‘Action and opportunities for protecting biodiversity assets’

Effects of dieback on bushland

Overview

The relentless invasion of south west forests, woodlands and heaths by Phytophthora cinnamomi has reached the stage where an urgent and coordinated response on a landscape scale is required. Time is running out to protect the vulnerable plant species and high-value ecosystems of south Western Australia. Opportunities to protect these biodiversity assets will be lost unless immediate and targeted investments are made.

Project Dieback ‘Action and Opportunities for Protecting Biodiversity Assets’ is a State NRM Office funded project which focuses on reducing the risk of the human vectoring of Phytophthora cinnamomi within priority areas of Western Australia. The project runs from October 2012 to June 2015 and builds on previous research and on-ground works undertaken.

Cleaning a boot with a spray bottle
Pygmy Possum on a yellow Banskia flower

Phytophthora Dieback Management and Investment Framework

The project sets a State Phytophthora Dieback Management and Investment Framework (Framework) which identifies Priority Protection Areas (PPAs) representative of significant biodiverse ecosystems and communities vulnerable to Phytophthora Dieback within the south-west of WA for state level Phytophthora Dieback management and investment. The Framework details a logical process and tools to develop area specific management actions to prevent the further spread of Phytophthora Dieback at a landscape scale.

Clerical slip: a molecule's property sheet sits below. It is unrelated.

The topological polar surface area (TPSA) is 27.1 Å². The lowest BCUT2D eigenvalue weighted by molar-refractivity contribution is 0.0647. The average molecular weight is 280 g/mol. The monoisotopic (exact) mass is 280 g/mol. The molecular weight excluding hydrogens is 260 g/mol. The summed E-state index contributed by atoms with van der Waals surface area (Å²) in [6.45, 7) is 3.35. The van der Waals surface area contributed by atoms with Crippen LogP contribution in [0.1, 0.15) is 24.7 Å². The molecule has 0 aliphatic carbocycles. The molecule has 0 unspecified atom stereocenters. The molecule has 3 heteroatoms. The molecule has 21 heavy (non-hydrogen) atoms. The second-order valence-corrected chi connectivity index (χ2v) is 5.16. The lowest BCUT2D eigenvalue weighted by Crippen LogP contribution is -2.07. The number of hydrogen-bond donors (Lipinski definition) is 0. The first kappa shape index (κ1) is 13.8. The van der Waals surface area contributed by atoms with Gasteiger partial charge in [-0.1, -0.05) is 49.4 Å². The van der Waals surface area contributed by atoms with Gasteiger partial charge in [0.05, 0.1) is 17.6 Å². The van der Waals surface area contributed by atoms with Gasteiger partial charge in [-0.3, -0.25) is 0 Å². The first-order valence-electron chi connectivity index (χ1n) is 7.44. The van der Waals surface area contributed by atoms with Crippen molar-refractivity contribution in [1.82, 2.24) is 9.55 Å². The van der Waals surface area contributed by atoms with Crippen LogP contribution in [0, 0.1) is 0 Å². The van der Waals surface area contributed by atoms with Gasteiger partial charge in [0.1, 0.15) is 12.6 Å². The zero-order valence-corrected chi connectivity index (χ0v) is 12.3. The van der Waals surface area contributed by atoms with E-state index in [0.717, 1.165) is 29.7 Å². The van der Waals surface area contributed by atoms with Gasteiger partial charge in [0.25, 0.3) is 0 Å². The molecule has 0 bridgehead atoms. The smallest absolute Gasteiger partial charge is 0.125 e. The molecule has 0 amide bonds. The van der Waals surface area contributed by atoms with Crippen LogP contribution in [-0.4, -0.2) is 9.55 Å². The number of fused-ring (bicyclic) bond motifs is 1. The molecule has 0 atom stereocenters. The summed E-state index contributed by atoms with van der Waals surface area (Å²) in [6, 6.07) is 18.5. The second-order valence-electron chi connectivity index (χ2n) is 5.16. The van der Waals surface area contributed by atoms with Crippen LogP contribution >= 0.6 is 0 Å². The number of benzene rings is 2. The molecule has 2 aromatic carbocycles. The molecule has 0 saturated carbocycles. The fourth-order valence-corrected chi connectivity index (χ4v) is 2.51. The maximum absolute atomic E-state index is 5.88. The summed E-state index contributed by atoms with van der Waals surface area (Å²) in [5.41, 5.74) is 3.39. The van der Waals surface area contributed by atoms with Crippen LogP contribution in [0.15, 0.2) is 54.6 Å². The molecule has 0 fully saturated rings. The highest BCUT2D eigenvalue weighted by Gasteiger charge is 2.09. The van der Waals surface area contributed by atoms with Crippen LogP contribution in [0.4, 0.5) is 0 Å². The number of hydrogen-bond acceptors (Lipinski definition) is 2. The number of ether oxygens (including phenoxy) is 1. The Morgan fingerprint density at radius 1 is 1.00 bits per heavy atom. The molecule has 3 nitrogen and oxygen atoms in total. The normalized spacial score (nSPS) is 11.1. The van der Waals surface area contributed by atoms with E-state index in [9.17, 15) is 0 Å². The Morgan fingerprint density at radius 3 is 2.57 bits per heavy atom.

The Framework utilises a collaborative approach with the objective of ensuring a unified system of Dieback control resulting in landscape-scale management of the pathogen across all land tenures.  The Framework goal isto protect and conserve the most significant examples of biodiverse ecosystems and communities of Australia’s south west vulnerable to, or threatened by, Phytophthora Dieback, over the next 50 years.

Spraying boots to clean them
Map showing project area

Project Area

The project area covers the south-west of Australia with rainfall zones receiving 300-400 mm rainfall annually with high (50-80 mm) summer rainfall.  This includes the NRM regions of South Coast, South West Conservation Council, Northern Agricultural Region, Avon and Perth. 

Dieback Information Delivery and Management System (DIDMS)

Throughout the duration of the project, a greater understanding of the disease status of PPAs will be developed through field interpretation and mapping activities. All data will be complied into a central information database known as the Dieback Information Delivery and Management System (DIDMS) and will be available online from September 2014 atwww.dieback.net.au

On-Ground Works

On-ground works will be accomplished using existing management plan actions for regionally important areas in the first year, with the Framework guiding on-ground work for the remainder of the project through June 2015. The installation and upgrade of hygiene and access infrastructure into and surrounding PPAs will provide the cornerstone for improved management of these areas by reducing the risk of human vectoring.

Engaging stakeholders is a key action to the implementation and extension of the project. Raising the awareness of PPAs, the possible impact of Dieback on these areas and the responsibilities of management actions will take place throughout the project’s life.

People meeting in the bush

Contact Us

This project is supported by funding from the Western Australian Government's State NRM Program

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